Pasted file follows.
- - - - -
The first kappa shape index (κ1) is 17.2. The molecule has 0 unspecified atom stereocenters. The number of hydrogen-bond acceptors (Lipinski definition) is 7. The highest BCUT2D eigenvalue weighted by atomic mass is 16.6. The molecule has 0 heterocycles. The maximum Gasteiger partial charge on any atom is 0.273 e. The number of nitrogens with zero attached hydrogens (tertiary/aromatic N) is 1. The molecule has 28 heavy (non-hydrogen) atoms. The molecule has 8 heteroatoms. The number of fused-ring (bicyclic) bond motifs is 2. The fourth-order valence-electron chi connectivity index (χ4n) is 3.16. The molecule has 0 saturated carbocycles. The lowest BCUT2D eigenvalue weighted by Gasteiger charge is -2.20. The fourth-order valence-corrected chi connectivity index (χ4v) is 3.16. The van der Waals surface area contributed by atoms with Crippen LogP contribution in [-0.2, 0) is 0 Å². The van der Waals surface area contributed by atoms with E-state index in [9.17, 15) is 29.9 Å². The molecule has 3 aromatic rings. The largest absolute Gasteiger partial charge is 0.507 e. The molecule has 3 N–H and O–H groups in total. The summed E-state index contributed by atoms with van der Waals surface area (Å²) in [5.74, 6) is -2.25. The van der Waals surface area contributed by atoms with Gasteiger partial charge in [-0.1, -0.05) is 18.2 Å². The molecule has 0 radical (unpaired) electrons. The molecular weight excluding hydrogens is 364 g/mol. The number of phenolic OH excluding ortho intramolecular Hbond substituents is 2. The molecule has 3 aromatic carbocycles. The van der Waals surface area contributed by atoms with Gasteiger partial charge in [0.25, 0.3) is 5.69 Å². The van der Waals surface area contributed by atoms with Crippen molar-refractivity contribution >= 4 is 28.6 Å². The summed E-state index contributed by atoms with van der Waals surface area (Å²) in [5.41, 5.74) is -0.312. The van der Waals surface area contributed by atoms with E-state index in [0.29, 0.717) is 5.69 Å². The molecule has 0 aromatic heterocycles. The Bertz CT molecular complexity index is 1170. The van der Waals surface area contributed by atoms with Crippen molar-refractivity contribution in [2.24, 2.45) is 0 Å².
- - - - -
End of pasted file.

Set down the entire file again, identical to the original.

The first kappa shape index (κ1) is 17.2. The molecule has 0 unspecified atom stereocenters. The number of hydrogen-bond acceptors (Lipinski definition) is 7. The highest BCUT2D eigenvalue weighted by atomic mass is 16.6. The molecule has 0 heterocycles. The maximum Gasteiger partial charge on any atom is 0.273 e. The number of nitrogens with zero attached hydrogens (tertiary/aromatic N) is 1. The molecule has 28 heavy (non-hydrogen) atoms. The molecule has 8 heteroatoms. The number of fused-ring (bicyclic) bond motifs is 2. The fourth-order valence-electron chi connectivity index (χ4n) is 3.16. The molecule has 0 saturated carbocycles. The lowest BCUT2D eigenvalue weighted by Gasteiger charge is -2.20. The fourth-order valence-corrected chi connectivity index (χ4v) is 3.16. The van der Waals surface area contributed by atoms with Crippen LogP contribution in [-0.2, 0) is 0 Å². The van der Waals surface area contributed by atoms with E-state index in [9.17, 15) is 29.9 Å². The molecule has 3 aromatic rings. The largest absolute Gasteiger partial charge is 0.507 e. The molecule has 3 N–H and O–H groups in total. The summed E-state index contributed by atoms with van der Waals surface area (Å²) in [5.74, 6) is -2.25. The van der Waals surface area contributed by atoms with Gasteiger partial charge in [-0.1, -0.05) is 18.2 Å². The molecule has 0 radical (unpaired) electrons. The molecular weight excluding hydrogens is 364 g/mol. The number of phenolic OH excluding ortho intramolecular Hbond substituents is 2. The molecule has 3 aromatic carbocycles. The van der Waals surface area contributed by atoms with Gasteiger partial charge in [0.25, 0.3) is 5.69 Å². The van der Waals surface area contributed by atoms with Crippen molar-refractivity contribution >= 4 is 28.6 Å². The summed E-state index contributed by atoms with van der Waals surface area (Å²) in [5.41, 5.74) is -0.312. The van der Waals surface area contributed by atoms with E-state index in [0.29, 0.717) is 5.69 Å². The molecule has 0 aromatic heterocycles. The Bertz CT molecular complexity index is 1170. The van der Waals surface area contributed by atoms with Crippen molar-refractivity contribution in [2.24, 2.45) is 0 Å².